Olar cautions that it isn’t a sure thing. It is possible, he says, that Legins-Costley’s body was moved without records being made. “She could be there, but we can’t be sure,” Olar said. Still, the discovery is important. Until now, he said, historians didn’t know the date of her death, nor were they certain where she had died.

It’s solid work, according to James Cornelius, former curator of the Abraham Lincoln Presidential Library and Museum. “It doesn’t take a PhD to do the deep digging,” says Cornelius, who compares the case to the 2012 discovery of Richard III’s grave beneath a parking lot, an effort initially pushed by amateur historians.

The Matson Trial of 1847, in which Lincoln represented a slave owner who argued that slaves brought from Kentucky were still slaves, gets more attention than the Legins-Costley case decided six years earlier, Cornelius says. "He took clients as they came," says Harold Holzer, a leading Lincoln scholar and author, via email.

But that doesn’t make the Legins-Costley case insignificant. At the time, Cornelius said, black house servants in the same position as Legins-Costley weren’t uncommon in wealthy white households, and so Lincoln risked disapproval from peers.

“He’s operating against the grain of the times, because he believes everyone deserves representation in the courts,” Cornelius says. “It’s the firmest anchor we have to show that he has personal and professional contact with someone who was really being kicked around by the system. He does the right thing.”

Lincoln didn’t represent Legins-Costley. Rather, he was a lawyer for David Bailey, a Peoria businessman who had purchased her for $400 from Nathan Cromwell, who had bought Legins-Costley at a Springfield auction. Her prior owner was Thomas Cox, a former state senator who had mortgaged Legins-Costley and her sister to borrow money that he couldn’t repay.

Legins-Costley wasn’t yet 14 when she was auctioned. Her father had died when she was four and her mother had been acquired by a Kentucky lawyer when she was seven, Adams says. The only life she’d known was living in Cox’s home and looking after his children. “For her to suddenly get dragged into court must have been terribly traumatic for a 13-year-old girl,” Adams says.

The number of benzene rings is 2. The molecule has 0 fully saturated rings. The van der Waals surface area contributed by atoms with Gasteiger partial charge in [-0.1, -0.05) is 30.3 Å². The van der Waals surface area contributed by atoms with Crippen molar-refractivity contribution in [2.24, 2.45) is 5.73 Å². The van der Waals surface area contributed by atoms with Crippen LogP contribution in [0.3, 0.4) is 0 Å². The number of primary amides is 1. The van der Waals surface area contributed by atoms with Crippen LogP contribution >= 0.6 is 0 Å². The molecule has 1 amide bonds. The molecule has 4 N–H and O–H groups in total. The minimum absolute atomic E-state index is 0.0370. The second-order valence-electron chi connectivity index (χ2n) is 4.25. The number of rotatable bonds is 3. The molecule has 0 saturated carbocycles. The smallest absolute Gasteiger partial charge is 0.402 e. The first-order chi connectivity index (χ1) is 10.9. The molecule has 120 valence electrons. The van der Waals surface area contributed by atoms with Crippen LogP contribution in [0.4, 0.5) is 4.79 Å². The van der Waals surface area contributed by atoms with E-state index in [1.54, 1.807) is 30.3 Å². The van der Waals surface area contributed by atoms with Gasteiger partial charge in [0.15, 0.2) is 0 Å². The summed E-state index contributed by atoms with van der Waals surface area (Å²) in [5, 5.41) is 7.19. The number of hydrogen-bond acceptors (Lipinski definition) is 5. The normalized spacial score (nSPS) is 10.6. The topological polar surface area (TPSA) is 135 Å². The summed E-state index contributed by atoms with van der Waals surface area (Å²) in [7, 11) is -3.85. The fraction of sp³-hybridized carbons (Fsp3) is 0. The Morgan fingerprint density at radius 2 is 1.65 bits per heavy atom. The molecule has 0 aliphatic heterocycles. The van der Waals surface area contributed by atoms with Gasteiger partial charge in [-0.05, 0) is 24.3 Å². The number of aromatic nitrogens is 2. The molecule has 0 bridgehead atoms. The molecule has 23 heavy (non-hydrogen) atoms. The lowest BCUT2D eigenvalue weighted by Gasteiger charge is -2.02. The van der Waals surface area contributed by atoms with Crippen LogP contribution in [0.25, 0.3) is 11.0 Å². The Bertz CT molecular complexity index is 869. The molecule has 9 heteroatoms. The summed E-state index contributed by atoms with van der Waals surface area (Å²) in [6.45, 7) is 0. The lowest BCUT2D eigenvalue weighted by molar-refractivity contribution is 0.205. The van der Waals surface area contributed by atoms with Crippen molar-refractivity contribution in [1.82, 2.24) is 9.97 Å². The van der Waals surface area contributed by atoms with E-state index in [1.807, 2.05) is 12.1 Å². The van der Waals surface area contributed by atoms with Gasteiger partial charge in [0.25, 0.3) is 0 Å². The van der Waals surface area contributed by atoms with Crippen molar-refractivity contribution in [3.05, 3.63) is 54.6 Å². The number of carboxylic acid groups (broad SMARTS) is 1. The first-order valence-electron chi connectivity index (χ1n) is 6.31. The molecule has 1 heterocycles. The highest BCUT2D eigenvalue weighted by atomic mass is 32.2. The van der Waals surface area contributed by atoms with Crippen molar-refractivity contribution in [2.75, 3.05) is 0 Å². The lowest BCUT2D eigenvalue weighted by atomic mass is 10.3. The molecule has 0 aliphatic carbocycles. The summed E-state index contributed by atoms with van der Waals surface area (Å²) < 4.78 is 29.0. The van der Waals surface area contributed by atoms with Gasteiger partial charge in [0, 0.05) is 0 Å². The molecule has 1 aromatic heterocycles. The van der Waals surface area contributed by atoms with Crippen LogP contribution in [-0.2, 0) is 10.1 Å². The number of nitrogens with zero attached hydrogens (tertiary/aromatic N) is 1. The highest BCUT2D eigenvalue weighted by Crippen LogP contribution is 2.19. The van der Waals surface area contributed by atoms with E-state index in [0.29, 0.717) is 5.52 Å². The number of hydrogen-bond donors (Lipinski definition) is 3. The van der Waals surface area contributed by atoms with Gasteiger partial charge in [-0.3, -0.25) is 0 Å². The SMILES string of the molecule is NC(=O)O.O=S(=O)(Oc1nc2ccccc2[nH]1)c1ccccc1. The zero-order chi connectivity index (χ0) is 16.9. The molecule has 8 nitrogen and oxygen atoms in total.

Legins-Costley didn’t go quietly. According to court records cited by Adams, she was jailed for refusing to go with Cromwell, the high bidder. John Taylor, Sangamon County sheriff, bought her sister for $151, Adams says.

Why Bailey bought Legins-Costley nine years later, just two years before declaring himself an abolitionist, isn’t clear. No money changed hands; rather, Cromwell, who was leaving town and likely didn’t want the company of an unwed, pregnant servant, agreed to a price of $400 that was recorded on a note. Adams believes that Bailey, who’d been business partners with Cromwell, agreed to the deal thinking that it would result in Legins-Costley’s freedom. And it did.

When Cromwell died shortly after leaving Peoria, Legins-Costley, then 23, declared herself free. That resulted in litigation, with Cromwell’s estate demanding that Bailey pay the promised $400. After a trial court ruled in favor of the estate, Lincoln took the case. Finding no evidence of an indentured servitude contract, the Supreme Court ruled for Bailey, and so declared Legins-Costley a free woman. Her three children, also, were deemed free as a result of litigation stretching five years.

Adams says he started researching Legins-Costley after hearing speculation that Lincoln wasn’t concerned with the plight of slaves.

“Revisionist historians were saying that he never freed slaves and didn’t care about them,” Adams says. “I thought, ‘This is bullshit.’ This is to regenerate Lincoln, to get all the Lincoln historians to Nance’s story in their books.”